Wireless companies are pushing back against possible net neutrality rules.
Lawmakers are ready for a fight over new regulations on Web service companies.
The agency had received about 3.7 million comments by deadline, a spokesman said.
Net neutrality will remain in the spotlight this week, both on and off Capitol Hill.
Sites across the Web Wednesday are protesting the FCC "fast lane" plan.
It promises to be the Web’s most public protest on new net neutrality rules so far.
“Open Internet rules are the Bill of Rights for the online world,” Patrick Leahy said.
The FCC could blow an opportunity to both alleviate spectrum exhaust and reduce the deficit.
The Times said Tim Wu should become the next lieutenant governor of New York.
Net neutrality is a topic of hot debate in Washington but is full of complex terminology.
Obama warned against allowing companies to provide different Internet speeds.
Verizon says that its policy is “narrowly tailored” and that other companies do it, too.
Rep. Anna Eshoo wants "a light regulatory approach" that can pass the courts.
The controversial move "is very much on the table,” Tom Wheeler said.
Comments from the public flooded the FCC ahead of the midnight deadline.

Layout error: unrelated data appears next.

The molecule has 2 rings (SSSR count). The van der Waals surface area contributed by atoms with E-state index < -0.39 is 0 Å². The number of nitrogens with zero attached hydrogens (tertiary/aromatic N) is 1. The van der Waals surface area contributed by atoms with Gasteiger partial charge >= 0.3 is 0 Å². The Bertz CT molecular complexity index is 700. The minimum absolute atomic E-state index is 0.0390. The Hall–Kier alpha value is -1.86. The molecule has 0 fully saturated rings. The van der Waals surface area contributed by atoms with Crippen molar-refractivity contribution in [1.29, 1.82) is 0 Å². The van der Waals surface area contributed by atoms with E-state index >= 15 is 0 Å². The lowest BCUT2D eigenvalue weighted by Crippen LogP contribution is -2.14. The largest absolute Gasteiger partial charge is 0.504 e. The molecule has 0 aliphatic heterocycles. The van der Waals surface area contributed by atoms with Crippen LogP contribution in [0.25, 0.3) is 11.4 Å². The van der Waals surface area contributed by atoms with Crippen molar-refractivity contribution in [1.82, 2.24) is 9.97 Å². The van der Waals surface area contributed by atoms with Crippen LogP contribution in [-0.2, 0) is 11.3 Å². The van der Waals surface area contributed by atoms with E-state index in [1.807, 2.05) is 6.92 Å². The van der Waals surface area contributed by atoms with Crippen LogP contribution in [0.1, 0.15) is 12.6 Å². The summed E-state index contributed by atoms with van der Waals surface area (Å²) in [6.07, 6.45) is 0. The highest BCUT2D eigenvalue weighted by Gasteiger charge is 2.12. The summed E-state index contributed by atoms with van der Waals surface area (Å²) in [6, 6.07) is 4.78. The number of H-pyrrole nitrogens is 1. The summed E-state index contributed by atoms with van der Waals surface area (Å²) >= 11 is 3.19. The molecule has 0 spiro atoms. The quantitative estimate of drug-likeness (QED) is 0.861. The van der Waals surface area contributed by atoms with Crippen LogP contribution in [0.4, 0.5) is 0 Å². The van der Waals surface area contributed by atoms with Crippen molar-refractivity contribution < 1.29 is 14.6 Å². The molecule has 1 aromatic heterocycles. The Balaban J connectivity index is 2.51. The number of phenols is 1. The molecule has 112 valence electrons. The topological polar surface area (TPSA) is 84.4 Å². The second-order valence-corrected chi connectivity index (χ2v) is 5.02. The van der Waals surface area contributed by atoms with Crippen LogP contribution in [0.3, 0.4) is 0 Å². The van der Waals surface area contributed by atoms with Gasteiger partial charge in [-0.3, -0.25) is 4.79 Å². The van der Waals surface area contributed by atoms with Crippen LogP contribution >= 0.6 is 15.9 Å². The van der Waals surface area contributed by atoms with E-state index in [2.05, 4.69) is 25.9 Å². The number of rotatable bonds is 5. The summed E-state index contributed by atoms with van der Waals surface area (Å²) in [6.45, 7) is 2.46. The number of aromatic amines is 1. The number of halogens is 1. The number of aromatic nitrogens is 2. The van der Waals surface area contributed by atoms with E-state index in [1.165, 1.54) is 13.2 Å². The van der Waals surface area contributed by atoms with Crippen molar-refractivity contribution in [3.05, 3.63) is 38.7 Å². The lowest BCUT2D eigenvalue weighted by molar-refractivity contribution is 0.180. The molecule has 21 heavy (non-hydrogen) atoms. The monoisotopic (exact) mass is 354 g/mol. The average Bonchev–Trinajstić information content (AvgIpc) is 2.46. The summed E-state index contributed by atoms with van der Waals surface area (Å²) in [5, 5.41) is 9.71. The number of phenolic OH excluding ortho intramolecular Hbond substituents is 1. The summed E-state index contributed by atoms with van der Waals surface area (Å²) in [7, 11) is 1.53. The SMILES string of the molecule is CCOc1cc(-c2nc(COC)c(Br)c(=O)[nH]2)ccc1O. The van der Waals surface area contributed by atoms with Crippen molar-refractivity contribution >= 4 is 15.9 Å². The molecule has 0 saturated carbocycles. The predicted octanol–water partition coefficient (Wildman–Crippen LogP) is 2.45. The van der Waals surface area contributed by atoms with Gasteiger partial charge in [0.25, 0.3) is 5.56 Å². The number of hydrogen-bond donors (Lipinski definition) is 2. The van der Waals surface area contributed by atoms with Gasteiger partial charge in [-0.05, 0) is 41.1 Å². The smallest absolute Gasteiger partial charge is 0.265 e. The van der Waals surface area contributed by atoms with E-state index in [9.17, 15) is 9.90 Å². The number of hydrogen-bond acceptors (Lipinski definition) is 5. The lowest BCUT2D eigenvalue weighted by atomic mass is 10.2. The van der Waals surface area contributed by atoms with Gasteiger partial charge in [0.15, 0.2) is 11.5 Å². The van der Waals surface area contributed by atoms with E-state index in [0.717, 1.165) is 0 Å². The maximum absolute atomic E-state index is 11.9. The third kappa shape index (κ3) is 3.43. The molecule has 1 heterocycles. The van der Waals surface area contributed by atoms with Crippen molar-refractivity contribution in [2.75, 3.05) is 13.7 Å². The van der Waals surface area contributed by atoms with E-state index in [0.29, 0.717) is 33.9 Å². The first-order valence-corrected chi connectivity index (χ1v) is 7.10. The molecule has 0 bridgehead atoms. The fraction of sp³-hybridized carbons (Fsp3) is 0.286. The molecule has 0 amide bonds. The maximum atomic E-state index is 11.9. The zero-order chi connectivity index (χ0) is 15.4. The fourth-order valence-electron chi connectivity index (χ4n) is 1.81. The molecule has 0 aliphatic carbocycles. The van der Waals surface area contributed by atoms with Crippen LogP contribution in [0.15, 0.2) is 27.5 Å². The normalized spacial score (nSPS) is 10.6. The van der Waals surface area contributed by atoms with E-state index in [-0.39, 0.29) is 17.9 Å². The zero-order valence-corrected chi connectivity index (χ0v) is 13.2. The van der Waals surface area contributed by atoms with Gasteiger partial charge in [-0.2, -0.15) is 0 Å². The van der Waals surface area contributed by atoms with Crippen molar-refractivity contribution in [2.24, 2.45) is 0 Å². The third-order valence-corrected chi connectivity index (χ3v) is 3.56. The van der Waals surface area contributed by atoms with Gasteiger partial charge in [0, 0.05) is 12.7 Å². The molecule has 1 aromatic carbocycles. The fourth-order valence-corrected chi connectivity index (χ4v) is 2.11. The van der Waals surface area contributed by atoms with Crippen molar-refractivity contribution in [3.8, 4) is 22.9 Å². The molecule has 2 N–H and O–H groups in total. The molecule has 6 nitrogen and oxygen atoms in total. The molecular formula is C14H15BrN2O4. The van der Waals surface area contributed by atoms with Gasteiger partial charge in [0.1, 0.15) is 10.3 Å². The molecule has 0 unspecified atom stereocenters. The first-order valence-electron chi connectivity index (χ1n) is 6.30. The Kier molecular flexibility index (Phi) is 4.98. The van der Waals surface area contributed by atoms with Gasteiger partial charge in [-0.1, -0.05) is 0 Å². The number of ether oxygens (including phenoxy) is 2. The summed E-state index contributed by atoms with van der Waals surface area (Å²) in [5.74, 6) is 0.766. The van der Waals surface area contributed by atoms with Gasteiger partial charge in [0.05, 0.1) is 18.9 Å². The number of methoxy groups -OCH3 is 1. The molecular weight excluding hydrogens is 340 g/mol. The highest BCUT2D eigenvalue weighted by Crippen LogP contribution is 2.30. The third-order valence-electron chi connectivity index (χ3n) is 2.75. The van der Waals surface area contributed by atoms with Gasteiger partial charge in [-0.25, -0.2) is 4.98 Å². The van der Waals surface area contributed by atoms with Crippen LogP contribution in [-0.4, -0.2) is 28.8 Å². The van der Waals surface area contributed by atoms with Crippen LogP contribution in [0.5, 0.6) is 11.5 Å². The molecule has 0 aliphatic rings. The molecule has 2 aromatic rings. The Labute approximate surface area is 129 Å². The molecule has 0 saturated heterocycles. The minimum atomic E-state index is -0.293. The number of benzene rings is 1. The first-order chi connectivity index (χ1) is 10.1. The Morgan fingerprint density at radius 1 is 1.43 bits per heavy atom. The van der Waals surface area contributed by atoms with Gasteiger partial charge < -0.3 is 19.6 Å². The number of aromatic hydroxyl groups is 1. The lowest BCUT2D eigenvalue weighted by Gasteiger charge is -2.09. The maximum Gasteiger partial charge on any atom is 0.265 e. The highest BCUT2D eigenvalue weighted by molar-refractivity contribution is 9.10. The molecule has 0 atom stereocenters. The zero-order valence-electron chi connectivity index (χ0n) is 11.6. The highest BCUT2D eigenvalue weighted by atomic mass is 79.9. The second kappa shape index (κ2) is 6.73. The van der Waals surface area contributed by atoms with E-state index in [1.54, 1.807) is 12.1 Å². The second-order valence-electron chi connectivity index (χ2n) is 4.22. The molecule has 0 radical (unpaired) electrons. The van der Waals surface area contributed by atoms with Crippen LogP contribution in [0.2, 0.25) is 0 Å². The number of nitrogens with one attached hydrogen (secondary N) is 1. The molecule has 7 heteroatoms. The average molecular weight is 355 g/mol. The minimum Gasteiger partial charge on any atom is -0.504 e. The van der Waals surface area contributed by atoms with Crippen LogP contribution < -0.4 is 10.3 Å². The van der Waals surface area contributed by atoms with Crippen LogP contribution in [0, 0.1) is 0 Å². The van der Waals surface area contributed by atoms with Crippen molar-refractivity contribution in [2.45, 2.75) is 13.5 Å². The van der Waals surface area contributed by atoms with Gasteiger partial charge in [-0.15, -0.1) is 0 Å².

Rep. Anna Eshoo wants to call it “Freedom Against Internet Restrictions (FAIR)."
“If there were Internet slow lanes, you’d still be waiting,” reads one banner.
The companies warned against reclassifying broadband Internet to regulate it like a public utility.
“I oppose special Internet fast lanes," the Democratic leader wrote.
About two-thirds of FCC comments warned against deals to speed up some Web access.
Our domestic policies must reinforce the values that we promote abroad.
The five-day extension comes after a public response crashed the FCC's comment system in July.
The FCC is releasing all the comments it has received for the public to explore.
The Writers Guild of America East said the FCC needs to hear from the public.